Frederick, Carmean to run again in Fenwick

After vacating their seats on council last year amid strife, Pete Frederick and Vicki Carmean, the duo one town official described this week as “oil and water,” will be among the five candidates vying for four spots in Fenwick Island’s Aug. 4 elections.

The two personalities clashed on the council bench and were frequently at the center of widespread contention before deciding not to seek re-election in 2006. Some have labeled Frederick a strident and controlling force, and said they worry that he would threaten the cohesiveness on council if elected on Aug. 4.

Frederick, who recognized that his last year as mayor was marked by personal and ideological strife, did not hesitate to criticize the current council in a Monday interview with the Coastal Point.

“There are still some things I would like to do for Fenwick, and there are some things that aren’t getting done,” Frederick said.

Current Council Member Chris Clark and Mayor Audrey Serio will attempt to keep their seats. And Todd Smallwood, who ran unsuccessfully last year, is again on the ballot. Longtime Council Members Theo Brans and Martha Keller will not be seeking re-election.

Frederick particularly criticized council for spending roughly $50,000 on a consultant to help draft the town’s first comprehensive plan, a guiding document for future land-use decisions. He denounced a recently-adopted pension plan and an ordinance introduced last Friday that would allow more outside dining in Fenwick.

His criticisms are not unique to this election cycle. In his year off of council, Frederick, a former federal official who worked in the U.S. Foreign Service, has been familiar as a council watchdog and eighth voice, debating many issues not from his former spot at the council table, but rather a seat in the audience.

Clark, who has organized the effort to draft the comprehensive plan, was not shy in his criticisms of Frederick early this week. Calling the former mayor too “hung up” on the past to worry about the future of the town, Clark said Frederick’s election would only create further dissention after a year of peace and progress that saw work begin on the comprehensive plan and the hiring of a new town manager.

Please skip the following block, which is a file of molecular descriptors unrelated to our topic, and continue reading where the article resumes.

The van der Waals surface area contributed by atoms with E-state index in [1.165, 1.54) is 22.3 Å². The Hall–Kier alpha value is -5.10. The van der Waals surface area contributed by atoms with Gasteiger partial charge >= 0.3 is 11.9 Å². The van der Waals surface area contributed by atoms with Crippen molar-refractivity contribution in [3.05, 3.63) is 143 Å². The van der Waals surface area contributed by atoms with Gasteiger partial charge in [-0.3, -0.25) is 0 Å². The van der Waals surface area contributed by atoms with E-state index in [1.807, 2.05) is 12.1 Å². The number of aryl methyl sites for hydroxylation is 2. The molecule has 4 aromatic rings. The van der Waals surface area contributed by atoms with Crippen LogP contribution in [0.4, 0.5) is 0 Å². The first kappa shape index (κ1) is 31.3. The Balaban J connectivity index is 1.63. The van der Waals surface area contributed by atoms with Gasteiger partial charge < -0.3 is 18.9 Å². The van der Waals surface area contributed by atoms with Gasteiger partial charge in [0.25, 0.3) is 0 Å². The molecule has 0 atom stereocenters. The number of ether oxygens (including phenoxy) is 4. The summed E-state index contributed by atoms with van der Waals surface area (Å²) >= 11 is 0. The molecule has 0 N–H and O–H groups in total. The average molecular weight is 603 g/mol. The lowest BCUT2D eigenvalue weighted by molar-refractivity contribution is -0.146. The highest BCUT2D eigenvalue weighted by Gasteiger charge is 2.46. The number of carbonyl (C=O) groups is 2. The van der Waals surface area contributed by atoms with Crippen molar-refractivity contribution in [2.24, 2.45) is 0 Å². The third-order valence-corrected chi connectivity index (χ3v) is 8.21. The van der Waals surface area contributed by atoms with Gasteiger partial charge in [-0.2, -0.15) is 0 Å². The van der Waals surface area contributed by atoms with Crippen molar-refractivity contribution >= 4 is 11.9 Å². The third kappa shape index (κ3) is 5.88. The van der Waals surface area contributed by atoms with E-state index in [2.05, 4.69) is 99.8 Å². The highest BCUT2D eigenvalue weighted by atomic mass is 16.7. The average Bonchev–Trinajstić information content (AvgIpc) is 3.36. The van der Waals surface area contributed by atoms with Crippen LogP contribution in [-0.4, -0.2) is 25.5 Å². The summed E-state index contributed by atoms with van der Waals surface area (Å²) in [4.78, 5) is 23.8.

“At this point, I’m really focused on the future of the town. I want what’s best for the town,” Clark said. “Even at the council meetings, he’s still focused and hung up on things from the past. I’m hoping he doesn’t make it in there.”

Serio, who has overseen this time of unusual peace on council, talked about the environment on council last year and Frederick’s impact.

“There was a lot of dissention, and it was more personal, unfortunately, sometimes,” Serio said. “People would take what (Frederick) says personally and how he says it sometimes, too. It was just continual dissention. The council has been a great group that worked together. It would be nice if we could keep that makeup,” Serio added about the current group of councilmen. “You seem to get a lot more done if everyone is at least getting along than if there is dissention.”

Carmean entered last year’s race briefly before pulling her name. It was rumored the maneuver had been designed to chase Frederick out of considering his own candidacy, but she has denied that claim. Carmean said she left instead to focus on family issues. She added that Frederick’s spot in this year’s race did not influence her decision to run. In fact, Carmean said, she was the first to file.

“I love the town and have a deep interest in its future,” Carmean said Monday. “I believe when you work with groups you come up with the best result. I don’t want to get into personalities,” she added when asked about Frederick. “I didn’t even see who else was running.”

Smallwood, the only candidate who has not served on council, said he has already heard talk about what many think will be a contentious election in the coastal town. But he said he was not in a position to talk about the former council members.

“I believe everyone in town should try and serve on the council at least once — not only to get a better understanding about what current council members have to go through, but to get a better idea about the town,” Smallwood said. “It should be very interesting.”

As for Frederick: while recognizing that the council was tainted with friction last year, he said he will, if elected, work to change the perception of himself and retain the current cohesiveness.

“I would argue that I wasn’t the one that was making it nasty, but I was part of it. So the best thing for me to do was step down. I promise to keep my sense of humor this time,” Frederick said.